Wednesday, December 20, 2006

Sex in the Cit(ies)

A recent study released today by the Guttmacher Institute, a New York City based think-tank that studies sexual and reproductive issues reveals that 95% of American adults have had premarital sex. What is interesting about the study is that there is a significant amount of interests and resources poured into abstinence-based programs for young people (12-29 years of age), and yet very few of our resources are invested in encouraging adults to consider abstinence as a viable option for sex and sexuality. According to the study, if the majority of adults have already had sex, what is the point of pouring millions of dollars into abstinence training. Lawrence Finer, the study's author, thinks it would be more effective to provide people with the skills and information they need once they become sexually active. In other words, the study concedes that sexual intercourse before marriage is morally acceptable and the primary issue is making sure that people have safe, disease free sex.

The numbers in this study seem a bit exaggerated, but one thing is clear: sexual promiscuity is rampant both inside and outside the church and abstinence-based education, while a noble attempt to promote chastity and purity, isn't working in sex-crazed, sex-saturated, sex-seducing America.


At 10:43 AM , Blogger Meredith said...

A good friend of mine is slowly falling away from his faith, and he says that premarital sex is okay -- even from a Christian biblical view. He says that because the Bible never addresses sexual immorality as being "sex before marriage," he assumes that sexual immorality is having multiple partners, adultery, orgies, homosexuality, etc. I don't know how to respond to his argument. What would you say?

At 1:21 PM , Blogger Aaron said...


I think I would approach this from the perspective that sex is a "one flesh" issue. When God announces Adam and Eve husband and wife (Genesis 2:24-25) He speaks of the union as a "one flesh" relationship, and the consumation of that relationship (4:1) brings it into a fuller reality.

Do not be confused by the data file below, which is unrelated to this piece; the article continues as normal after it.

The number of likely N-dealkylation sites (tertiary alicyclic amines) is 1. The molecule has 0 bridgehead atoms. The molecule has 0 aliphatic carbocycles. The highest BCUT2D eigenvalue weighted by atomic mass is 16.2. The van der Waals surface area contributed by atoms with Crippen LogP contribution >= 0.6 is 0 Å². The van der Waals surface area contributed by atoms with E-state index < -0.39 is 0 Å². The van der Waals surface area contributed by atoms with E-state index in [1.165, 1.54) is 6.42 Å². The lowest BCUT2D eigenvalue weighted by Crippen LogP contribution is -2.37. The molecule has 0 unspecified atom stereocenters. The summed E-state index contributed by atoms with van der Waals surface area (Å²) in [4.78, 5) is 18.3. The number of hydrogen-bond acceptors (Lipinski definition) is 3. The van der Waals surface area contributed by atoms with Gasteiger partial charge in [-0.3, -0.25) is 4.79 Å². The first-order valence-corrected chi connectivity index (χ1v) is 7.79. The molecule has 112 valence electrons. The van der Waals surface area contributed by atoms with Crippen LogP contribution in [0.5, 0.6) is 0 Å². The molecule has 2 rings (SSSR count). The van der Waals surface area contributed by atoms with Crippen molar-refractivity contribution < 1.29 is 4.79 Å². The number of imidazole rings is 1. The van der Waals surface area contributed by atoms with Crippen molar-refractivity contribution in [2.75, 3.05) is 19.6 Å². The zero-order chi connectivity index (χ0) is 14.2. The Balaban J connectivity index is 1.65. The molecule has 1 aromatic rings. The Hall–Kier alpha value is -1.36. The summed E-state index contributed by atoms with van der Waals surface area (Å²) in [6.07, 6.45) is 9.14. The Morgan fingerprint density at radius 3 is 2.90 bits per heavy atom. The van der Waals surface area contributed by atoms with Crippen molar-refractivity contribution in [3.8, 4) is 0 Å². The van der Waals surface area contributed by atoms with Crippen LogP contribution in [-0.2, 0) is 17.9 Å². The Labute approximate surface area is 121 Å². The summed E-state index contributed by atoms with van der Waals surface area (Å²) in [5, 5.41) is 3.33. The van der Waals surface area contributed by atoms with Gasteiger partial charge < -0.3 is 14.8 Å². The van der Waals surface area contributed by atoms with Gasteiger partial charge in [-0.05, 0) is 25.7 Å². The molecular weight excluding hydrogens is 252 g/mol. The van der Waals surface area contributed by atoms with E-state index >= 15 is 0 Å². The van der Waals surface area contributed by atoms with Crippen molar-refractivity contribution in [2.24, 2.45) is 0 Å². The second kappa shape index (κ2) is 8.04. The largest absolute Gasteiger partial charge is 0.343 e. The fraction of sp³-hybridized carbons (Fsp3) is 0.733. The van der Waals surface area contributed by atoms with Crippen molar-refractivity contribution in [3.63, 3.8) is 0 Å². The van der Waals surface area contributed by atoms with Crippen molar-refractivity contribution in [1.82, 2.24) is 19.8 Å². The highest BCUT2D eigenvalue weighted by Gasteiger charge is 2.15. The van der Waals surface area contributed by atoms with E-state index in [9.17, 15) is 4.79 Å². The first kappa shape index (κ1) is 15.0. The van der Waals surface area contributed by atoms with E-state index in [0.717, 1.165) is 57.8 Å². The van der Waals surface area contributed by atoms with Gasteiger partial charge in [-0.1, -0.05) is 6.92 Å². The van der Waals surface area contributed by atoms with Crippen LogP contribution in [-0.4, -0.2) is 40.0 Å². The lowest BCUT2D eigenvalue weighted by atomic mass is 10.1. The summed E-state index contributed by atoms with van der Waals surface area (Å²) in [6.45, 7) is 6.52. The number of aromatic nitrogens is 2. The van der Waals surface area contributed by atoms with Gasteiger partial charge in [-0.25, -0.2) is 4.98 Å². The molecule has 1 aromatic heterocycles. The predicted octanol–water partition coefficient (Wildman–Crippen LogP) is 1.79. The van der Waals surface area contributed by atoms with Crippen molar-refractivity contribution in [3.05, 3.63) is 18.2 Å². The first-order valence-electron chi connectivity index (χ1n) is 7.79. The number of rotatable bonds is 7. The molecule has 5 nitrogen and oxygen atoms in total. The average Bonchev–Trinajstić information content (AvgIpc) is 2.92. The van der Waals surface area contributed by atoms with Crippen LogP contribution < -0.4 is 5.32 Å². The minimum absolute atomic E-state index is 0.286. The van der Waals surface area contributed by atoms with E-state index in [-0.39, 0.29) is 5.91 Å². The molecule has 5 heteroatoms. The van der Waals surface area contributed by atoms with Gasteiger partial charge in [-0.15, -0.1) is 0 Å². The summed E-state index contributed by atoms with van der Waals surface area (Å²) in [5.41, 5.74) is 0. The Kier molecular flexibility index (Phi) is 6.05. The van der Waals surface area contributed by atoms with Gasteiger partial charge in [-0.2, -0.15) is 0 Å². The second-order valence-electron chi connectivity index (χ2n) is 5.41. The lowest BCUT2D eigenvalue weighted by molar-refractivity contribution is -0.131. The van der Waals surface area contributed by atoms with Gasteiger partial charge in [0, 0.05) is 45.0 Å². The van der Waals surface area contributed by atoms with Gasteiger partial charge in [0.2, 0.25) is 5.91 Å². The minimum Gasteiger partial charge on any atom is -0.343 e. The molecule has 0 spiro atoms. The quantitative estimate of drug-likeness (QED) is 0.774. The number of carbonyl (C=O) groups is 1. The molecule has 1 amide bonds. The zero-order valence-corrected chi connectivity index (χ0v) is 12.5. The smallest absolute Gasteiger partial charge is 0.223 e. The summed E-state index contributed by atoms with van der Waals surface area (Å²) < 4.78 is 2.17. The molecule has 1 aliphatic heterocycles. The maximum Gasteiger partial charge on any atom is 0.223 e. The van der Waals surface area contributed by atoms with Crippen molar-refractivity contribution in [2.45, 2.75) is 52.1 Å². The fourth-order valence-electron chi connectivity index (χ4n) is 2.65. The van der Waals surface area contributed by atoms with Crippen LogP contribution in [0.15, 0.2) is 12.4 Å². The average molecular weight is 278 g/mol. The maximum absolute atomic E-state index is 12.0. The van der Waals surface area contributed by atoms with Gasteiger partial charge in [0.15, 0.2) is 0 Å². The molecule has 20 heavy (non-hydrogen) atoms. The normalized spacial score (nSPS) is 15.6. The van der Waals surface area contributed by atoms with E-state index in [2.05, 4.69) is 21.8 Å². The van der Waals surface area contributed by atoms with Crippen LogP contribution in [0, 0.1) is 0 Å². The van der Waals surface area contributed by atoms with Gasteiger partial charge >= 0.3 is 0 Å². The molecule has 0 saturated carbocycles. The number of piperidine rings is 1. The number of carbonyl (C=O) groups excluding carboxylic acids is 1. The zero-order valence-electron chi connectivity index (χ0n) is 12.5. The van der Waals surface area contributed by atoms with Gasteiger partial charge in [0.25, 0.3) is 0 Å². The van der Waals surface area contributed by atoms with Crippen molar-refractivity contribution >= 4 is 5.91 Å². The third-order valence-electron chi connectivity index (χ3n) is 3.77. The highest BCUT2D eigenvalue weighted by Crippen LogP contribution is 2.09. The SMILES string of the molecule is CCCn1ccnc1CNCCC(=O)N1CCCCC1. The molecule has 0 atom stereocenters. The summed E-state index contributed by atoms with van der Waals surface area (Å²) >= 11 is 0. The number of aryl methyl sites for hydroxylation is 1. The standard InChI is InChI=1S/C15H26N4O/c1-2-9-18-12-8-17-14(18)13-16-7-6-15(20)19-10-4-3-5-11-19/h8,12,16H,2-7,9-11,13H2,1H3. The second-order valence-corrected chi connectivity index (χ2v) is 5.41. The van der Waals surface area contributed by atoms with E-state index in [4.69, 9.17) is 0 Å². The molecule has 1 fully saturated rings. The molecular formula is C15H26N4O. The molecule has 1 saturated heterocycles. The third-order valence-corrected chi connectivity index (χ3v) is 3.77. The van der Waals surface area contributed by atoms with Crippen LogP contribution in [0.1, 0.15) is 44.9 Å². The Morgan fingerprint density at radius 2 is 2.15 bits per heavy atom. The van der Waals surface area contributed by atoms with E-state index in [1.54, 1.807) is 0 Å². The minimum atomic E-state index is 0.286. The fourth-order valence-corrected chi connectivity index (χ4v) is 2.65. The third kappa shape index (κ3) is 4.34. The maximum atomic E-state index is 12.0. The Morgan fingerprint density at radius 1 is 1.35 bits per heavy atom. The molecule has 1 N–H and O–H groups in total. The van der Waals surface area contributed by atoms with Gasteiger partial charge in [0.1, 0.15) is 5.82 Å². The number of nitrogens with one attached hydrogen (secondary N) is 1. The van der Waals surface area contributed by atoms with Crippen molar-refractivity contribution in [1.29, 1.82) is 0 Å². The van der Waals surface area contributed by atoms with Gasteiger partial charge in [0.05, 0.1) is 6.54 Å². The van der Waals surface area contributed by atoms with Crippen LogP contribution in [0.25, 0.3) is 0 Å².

Fornication, in Scripture, always deals with sexual immorality outside the confines of marriage. This is crystal clear and your friend's denial is really nothing more than a weak attempt to justify sexual misconduct and sexual expression outside of the boundaries established by God.

Another issue is the fact that sexual sin is a sin "against his own body" (1Cor 6:18-19). There is an intimacy to our sexuality that closely mirrors the intimacy we are designed to have with God (try to think about intimacy beyond the act of sexual intercourse itself). Sex is intended to convey intimacy and that intimacy is to be expressed in a proper context. I think this is why Paul sees sexual sin as a sin against our own flesh because their is a union in sex that is meant only within the context of husband and wife.

Later in 1Corinthians when Paul is giving instruction about marriage, he says that it is better, as it relates to the Kingdom of God, for the single and widowed to remain unmarried (7:8). However, he also recognizes how difficult it is for sexual beings to harness their sexual desires (7:9). This is why he says in 7:1, quoting a letter written to him by the Corinthians, "It is good for a man not to have sexual realtions with a woman." He then specifically address sexual immorality (which is parallel to fornication). "But because of the temptation to sexual immorality, each man should have his own wife and each woman her own husband" (7:2).

I would submit to you that if Paul, inspired by the Holy Spirit, did not intend for sex to be confined to the marriage bed alone, why didn't he simply state that individuals should simply remain sexually active only in a committed relationship? The implication of this text is that Paul sees the appropriate, God-honoring channel for sexual activity to be that which takes place between a husband and a wife.

Hope this is helpful.


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